It appears from the map above that we also managed to be helped by a Pacific pattern that would also have been favorable for warmer weather in Texas and the Eastern U.S., while folks out West were a bit cooler.
Editor’s Note: I’ll try to post a composite of March 2020 here for comparison’s sake once the data is compiled, which should be April 2nd or 3rd.
Let’s just focus on the back half of March. The animation below shows the 500 mb heights (not anomalies) day by day from March 15 to March 31, 1907.
You can see how an Eastern U.S. ridge established, strengthened, and held on for dear life through almost the entire back half of March that year. Some records from this period still stand today. Record highs in Houston March 20 and 21 (90 and 87 degrees, respectively) remain. Any other warm records have long since disappeared with a significant urban heat island effect and a warming climate.
The year 1907 was not just a Houston phenomenon. Washington, DC has only hit 90 degrees three times in March. All three occurrences were in 1907. The Washington Times reported on the heat on March 23rd that year, saying the 90 degree days “will go down in history as the best examples of what can but should not be.”
Elsewhere, the heat brought people outside in droves. Atlanta parks “drew almost a July crowd on Sunday (March 24th)” when the city topped off at 83 degrees, after hitting 87 degrees the previous two days. The 87 degrees reached on March 22nd still stands as a record high in Atlanta. The Atlanta Georgian and News described it well: “All nature seems bent on hurrying the summer before winter has turned the curve in the road to the past. There’s something in the atmosphere that fairly makes you ache to get out in the open woods and camp there.” March 1907 is the 4th warmest March on record in Atlanta.
St. Louis hit 90 degrees on Thursday, March 21st, a record that still stands. According to the St. Louis Post-Dispatch, that was the hottest March temperature on record, going back 71 years from that time.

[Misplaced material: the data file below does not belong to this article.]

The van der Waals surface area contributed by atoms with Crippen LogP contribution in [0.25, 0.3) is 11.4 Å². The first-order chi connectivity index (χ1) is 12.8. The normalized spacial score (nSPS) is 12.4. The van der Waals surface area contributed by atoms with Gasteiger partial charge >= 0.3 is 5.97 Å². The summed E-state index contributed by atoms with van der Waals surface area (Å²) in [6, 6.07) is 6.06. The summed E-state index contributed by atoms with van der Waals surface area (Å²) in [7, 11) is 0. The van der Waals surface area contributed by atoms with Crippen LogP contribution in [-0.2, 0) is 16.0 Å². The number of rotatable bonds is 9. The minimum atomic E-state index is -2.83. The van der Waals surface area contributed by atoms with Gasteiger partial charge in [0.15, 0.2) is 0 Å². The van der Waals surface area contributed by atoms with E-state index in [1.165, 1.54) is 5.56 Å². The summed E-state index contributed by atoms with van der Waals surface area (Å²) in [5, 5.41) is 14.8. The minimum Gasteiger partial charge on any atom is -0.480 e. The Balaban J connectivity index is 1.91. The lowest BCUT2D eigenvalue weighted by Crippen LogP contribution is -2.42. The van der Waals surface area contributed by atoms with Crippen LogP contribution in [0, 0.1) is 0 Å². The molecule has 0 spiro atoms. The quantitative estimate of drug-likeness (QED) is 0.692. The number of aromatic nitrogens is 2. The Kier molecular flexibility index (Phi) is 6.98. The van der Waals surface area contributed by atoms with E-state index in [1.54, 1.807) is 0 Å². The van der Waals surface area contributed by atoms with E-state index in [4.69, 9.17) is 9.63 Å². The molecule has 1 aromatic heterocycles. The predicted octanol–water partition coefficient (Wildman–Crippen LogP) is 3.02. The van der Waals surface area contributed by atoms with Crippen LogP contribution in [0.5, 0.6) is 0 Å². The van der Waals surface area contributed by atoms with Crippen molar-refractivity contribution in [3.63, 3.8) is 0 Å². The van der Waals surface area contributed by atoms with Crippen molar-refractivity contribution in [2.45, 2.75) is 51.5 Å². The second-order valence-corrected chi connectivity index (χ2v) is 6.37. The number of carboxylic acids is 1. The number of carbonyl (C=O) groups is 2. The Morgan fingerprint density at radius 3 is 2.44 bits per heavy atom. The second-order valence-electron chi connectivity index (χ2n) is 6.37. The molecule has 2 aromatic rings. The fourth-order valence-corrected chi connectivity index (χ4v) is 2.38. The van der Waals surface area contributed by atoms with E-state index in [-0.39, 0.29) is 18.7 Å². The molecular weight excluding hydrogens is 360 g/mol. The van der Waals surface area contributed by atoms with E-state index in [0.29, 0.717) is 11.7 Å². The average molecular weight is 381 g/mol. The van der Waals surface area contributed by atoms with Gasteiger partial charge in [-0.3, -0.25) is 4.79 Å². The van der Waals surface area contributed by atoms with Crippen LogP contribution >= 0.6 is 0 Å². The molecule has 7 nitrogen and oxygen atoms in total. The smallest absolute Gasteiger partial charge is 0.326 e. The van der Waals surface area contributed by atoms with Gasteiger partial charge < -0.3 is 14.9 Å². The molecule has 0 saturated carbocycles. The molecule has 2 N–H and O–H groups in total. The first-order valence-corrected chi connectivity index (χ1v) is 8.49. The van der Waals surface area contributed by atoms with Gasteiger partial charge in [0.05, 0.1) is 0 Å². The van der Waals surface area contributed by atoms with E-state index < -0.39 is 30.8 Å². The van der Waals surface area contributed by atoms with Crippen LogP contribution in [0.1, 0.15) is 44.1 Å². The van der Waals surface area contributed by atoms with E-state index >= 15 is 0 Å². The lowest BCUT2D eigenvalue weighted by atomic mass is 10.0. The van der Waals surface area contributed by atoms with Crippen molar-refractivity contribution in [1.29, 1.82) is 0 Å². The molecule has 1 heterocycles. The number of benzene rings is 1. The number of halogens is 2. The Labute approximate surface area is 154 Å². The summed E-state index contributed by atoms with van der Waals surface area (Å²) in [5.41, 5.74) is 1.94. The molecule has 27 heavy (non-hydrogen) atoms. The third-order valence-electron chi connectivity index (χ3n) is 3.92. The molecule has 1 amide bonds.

On March 29, 1842, St. Louis apparently hit the original March record of 86 degrees. Obviously, records that far back are to be taken with a grain of salt. Still, that nothing really rivaled March heat that significant for 65 years is impressive.
In Louisville, March 22, 1907 remains the record for warmest March day in their history when they topped out at 88 degrees at 2 pm.
The Louisville Courier-Journal explained that “summer garb was everywhere in evidence yesterday. Overcoats were discarded several days ago, and yesterday men appeared without vests on the street.” Summer clothes were brought out and most homes threw open their doors and windows.
Chicago rose to 80 degrees on March 23, 1907, still a record for the date and the hottest March reading on record at that time. “During the heated portion of the day, gentle spring zephyrs saved people in the downtown district from feeling any ill effects from the heat,” reported the Chicago Tribune.
Lest you believe that a hot March means the rest of spring is guaranteed to be hot. Dallas has two record lows from May of 1907 that still stand today. St. Louis has one from April and one from May.
We flipped from about 10 degrees above normal (vs. an 1895-2000 average) in March to about 2 or 3 degrees below normal in April here in Houston. St. Louis went from about 7 or 8 degrees above normal in March to about 6 or 7 degrees below normal in April. May was not much warmer relative to average that year. Nothing is ever guaranteed.
March 1907’s warmth probably would not rank as an extraordinary weather event if it occurred today, but at the time, it was a rather stunning event for a very large chunk of the country to experience. March 2020 certainly was impressive here in Houston locally, but even it could not outrank the powerhouse March of 1907.